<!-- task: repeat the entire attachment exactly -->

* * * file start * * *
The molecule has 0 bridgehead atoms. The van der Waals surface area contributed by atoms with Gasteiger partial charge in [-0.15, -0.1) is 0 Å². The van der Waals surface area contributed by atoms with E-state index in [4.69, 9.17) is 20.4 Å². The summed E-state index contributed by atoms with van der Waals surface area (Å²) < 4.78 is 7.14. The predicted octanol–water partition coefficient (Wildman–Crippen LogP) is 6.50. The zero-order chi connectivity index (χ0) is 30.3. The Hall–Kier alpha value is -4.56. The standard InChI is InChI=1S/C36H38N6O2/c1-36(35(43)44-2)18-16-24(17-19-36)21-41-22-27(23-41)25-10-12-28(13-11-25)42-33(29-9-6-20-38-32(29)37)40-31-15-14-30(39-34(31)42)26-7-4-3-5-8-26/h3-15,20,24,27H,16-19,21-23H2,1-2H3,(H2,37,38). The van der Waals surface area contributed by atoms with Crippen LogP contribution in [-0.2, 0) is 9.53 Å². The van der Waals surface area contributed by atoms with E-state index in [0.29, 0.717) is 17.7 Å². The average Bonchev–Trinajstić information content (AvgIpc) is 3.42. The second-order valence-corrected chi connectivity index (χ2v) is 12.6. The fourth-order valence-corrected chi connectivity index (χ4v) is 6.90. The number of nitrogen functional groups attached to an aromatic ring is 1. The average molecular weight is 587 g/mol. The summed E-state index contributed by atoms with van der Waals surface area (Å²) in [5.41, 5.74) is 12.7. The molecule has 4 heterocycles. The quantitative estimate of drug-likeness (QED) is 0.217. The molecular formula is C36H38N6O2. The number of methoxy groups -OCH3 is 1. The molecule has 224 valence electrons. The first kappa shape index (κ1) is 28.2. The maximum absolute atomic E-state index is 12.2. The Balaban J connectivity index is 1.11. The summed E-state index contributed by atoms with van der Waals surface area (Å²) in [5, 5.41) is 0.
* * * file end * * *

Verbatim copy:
The molecule has 0 bridgehead atoms. The van der Waals surface area contributed by atoms with Gasteiger partial charge in [-0.15, -0.1) is 0 Å². The van der Waals surface area contributed by atoms with E-state index in [4.69, 9.17) is 20.4 Å². The summed E-state index contributed by atoms with van der Waals surface area (Å²) < 4.78 is 7.14. The predicted octanol–water partition coefficient (Wildman–Crippen LogP) is 6.50. The zero-order chi connectivity index (χ0) is 30.3. The Hall–Kier alpha value is -4.56. The standard InChI is InChI=1S/C36H38N6O2/c1-36(35(43)44-2)18-16-24(17-19-36)21-41-22-27(23-41)25-10-12-28(13-11-25)42-33(29-9-6-20-38-32(29)37)40-31-15-14-30(39-34(31)42)26-7-4-3-5-8-26/h3-15,20,24,27H,16-19,21-23H2,1-2H3,(H2,37,38). The van der Waals surface area contributed by atoms with Crippen LogP contribution in [-0.2, 0) is 9.53 Å². The van der Waals surface area contributed by atoms with E-state index in [0.29, 0.717) is 17.7 Å². The average Bonchev–Trinajstić information content (AvgIpc) is 3.42. The second-order valence-corrected chi connectivity index (χ2v) is 12.6. The fourth-order valence-corrected chi connectivity index (χ4v) is 6.90. The number of nitrogen functional groups attached to an aromatic ring is 1. The average molecular weight is 587 g/mol. The summed E-state index contributed by atoms with van der Waals surface area (Å²) in [5.41, 5.74) is 12.7. The molecule has 4 heterocycles. The quantitative estimate of drug-likeness (QED) is 0.217. The molecular formula is C36H38N6O2. The number of methoxy groups -OCH3 is 1. The molecule has 224 valence electrons. The first kappa shape index (κ1) is 28.2. The maximum absolute atomic E-state index is 12.2. The Balaban J connectivity index is 1.11. The summed E-state index contributed by atoms with van der Waals surface area (Å²) in [5, 5.41) is 0.